Narendra Modi government's announcement that the Union budget 2019 will be the interim budget rules out the launch of programmes needing massive financial commitments in Friday's budget speech.
However, observers expect some trappings of an election-year financial proposal from the government in the budget that Railway and Coal Minister Piyush Goyal will present. He will be doing so in place of ailing Finance Minister Arun Jaitley.
There is a consensus among economists that the budget will target 7.5 per cent growth in the gross domestic product (GDP) for FY20 as against the estimated 7.2 per cent for FY19 that will end on March 31. It was a tad higher than the previous FY18's 6.7 per cent failing much higher growth projections.
Some expect the budget to hint at some massive programmes for the rural sector, especially the farming community. This move will be in hope of arresting the rural drift away from the Bharatiya Janata Party (BJP) that helms the ruling National Democratic Alliance (NDA) at the centre.
The talk of a programme to ensure a universal basic income for the poor that gathered momentum recently after Congress president Rahul Gandhi, who heads the main opposition United Progressive Alliance (UPA), promised it if elected to power.
The Amit Shah-led BJP's recent unflattering performance in the state elections including the Hindi heartland states of Rajasthan, Madhya Pradesh and Chhattisgarh has hammered home the need for a policy shift to the villages. In these states, the Congress formed governments with the help of opposition parties.
This is especially so after the apparent disenchantment among the party's core constituencies of small and medium businesses hit by the demonetisation and the hurried introduction of the goods and services tax (GST) in July last year.
The general perception that the government could not live up to its promise of creating more employment, despite it being a major election plank, is likely to inform the budget with about 8 per cent increase in spending on the labour-intensive infrastructure projects like railway, roads and ports, media reports say.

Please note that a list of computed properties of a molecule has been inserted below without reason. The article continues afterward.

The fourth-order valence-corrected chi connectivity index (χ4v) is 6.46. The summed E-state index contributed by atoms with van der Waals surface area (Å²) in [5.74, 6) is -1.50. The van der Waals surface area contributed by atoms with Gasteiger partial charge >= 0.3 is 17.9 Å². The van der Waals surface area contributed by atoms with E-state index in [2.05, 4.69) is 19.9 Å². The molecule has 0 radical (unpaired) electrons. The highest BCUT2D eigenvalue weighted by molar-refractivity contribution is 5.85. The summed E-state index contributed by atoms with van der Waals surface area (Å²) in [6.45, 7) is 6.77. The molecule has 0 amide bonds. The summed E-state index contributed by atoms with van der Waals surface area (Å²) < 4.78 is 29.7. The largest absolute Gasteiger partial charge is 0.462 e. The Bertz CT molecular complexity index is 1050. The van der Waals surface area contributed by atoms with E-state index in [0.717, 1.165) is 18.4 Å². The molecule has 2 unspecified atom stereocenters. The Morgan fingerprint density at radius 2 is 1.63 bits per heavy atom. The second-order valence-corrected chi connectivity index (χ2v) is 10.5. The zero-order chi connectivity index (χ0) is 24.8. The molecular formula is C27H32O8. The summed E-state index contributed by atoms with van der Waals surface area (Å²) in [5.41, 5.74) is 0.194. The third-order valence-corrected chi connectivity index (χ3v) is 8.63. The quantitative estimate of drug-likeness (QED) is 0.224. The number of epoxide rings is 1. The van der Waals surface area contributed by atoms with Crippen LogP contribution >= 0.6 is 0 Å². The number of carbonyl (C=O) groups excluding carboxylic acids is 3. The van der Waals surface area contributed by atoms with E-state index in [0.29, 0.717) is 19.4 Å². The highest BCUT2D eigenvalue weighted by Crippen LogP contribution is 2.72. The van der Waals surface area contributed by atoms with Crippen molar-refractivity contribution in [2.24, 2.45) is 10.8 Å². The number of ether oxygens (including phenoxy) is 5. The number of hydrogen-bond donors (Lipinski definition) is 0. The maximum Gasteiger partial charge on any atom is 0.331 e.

Here is a preview of the likely sector-wise proposals that the budget may unveil:
The proposals could contain a major farm relief package that could have huge financial implications on the next government running into billions of rupees. Though the full allocation is unlikely in this budget, it could leave enough indications of the likely extent.
The government is belatedly coming around to the need for addressing the poor, especially among the rural communities. This could impose a burden of up to Rs 2 trillion, especially for food subsidies.
The budget is expected to waive premium for food crop insurance.
The budget could target better digital infrastructure in rural areas.
Start-ups could benefit from a withdrawal of the 'angel tax' seen as an impediment to investors.
The sector is looking forward to GST exemption for spectrum and licence fee payouts and reduction in spectrum fees. Telecom equipment import duty could also be reduced.
The government could set a steep asset sales target of about $11 billion in FY 2019-20.
Potential candidates for stake sales/initial public offerings (IPO) are Telecommunications Consultants India, Indian Railways' subsidiaries like IRCTC, RailTel Corp India and National Seeds Corp.
The government would want to build on the promise of Ayush Bharat with a substantial allocation for health.
The corporate world anticipates a tax rate cut of up to 5 per cent
Higher direct tax exemptions are likely to benefit the middle class and small businesses
The advances to the micro, medium and small enterprises (MSME) sector could benefit from rebate on loans.
The public-sector general insurers could also benefit from a massive recapitalization.